Amy L. Farnham

Oh No, Not Another Galentine’s Day…

I can\’t very well write about sex and love for a month and skip Valentine’s Day. I was tempted to write something like “I’ll be frank, it’s been a long time since the holiday has meant anything to me romantically, if it ever did. I’ve spent the last four Valentine’s Day celebrating ‘Galentine’s Day’ with my female friends, and that’s how I’ll happily spend this one—wine in one hand, chocolate in the other.” That is not an untrue statement—it has been so long since I had a romantic Valentine’s Day that I don’t actually remember when the last one was. It is also true that I genuinely enjoy celebrating it with my girlfriends. My average female friend is far better at figuring out the trappings of a romantic evening than 90% of the men I know. If Valentine’s Day is about sentimentality, Galentine’s celebrations will always win hands down. But as I began to write my post that way, I recognized a cynicism there that I don’t want any more. I may not be particularly excited to spend yet another Valentine’s Day without a man, but I don’t want to protect myself from that by letting go of faith in love’s potency and endurance. Yes, I will spend the holiday platonically, but I don’t want it to be an “F—- men” activity that that throws up walls around my heart. I want it to be a way to celebrate love with my friends because I believe the love I share with them isn’t an alternative to the romantic love, but complements and grows it. Because love always compounds, always multiplies.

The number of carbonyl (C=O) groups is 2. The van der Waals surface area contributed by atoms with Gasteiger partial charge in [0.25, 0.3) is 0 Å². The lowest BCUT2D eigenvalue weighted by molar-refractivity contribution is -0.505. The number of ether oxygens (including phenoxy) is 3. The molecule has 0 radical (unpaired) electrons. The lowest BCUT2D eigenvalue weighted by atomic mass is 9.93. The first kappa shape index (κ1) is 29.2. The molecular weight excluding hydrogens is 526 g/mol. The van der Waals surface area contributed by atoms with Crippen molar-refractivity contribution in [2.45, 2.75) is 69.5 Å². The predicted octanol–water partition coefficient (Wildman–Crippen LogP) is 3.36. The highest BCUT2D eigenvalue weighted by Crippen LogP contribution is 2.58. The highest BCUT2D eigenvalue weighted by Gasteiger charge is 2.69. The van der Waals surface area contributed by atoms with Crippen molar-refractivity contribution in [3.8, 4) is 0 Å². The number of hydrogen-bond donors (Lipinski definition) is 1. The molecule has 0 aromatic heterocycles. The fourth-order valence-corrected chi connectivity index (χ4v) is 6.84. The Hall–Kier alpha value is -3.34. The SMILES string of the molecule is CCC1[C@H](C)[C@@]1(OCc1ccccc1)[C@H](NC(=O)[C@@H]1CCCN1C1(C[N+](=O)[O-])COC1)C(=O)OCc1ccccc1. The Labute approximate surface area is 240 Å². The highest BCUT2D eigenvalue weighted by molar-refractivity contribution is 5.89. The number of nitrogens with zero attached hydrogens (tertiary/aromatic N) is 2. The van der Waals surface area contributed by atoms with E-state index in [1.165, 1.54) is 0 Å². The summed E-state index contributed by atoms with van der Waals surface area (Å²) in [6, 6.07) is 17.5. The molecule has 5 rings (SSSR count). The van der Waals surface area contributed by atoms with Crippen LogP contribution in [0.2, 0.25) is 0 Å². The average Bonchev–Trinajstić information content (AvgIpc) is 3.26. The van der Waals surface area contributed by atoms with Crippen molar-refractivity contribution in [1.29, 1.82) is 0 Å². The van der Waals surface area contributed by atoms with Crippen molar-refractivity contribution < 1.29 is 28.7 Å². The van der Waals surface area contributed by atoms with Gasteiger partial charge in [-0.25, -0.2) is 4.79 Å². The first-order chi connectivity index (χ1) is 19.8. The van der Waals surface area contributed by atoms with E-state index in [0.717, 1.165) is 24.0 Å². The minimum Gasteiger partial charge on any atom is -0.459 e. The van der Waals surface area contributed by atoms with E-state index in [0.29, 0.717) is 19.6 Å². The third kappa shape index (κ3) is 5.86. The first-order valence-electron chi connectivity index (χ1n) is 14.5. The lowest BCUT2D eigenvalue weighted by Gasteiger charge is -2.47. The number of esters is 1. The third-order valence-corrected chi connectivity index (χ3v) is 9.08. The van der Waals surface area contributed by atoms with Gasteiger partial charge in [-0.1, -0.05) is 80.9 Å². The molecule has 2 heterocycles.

I’ve had Wendy Shalit in my head all week. She wrote A Return to Modesty: Discovering the Lost Virtue, a book originally published in 1999 that I’ve been revisiting as I write my divorce memoir. Shalit responded to some of the worst horrors of hookup culture by advocating radical modesty in dress and behavior.  To her credit, she was a bellwether of some of the problems that we now identify as “rape culture”. For her part, her horror with hookup culture at its worst led her to transition from her reform Jewish upbringing to Orthodox judaism, at least in part because she valued the protection afforded her by the modesty rules of Orthodox judaism. Rules like wearing long skirts and keeping your collarbone covered. Rules like not having any physical contact with a man who is not your husband—not even a handshake.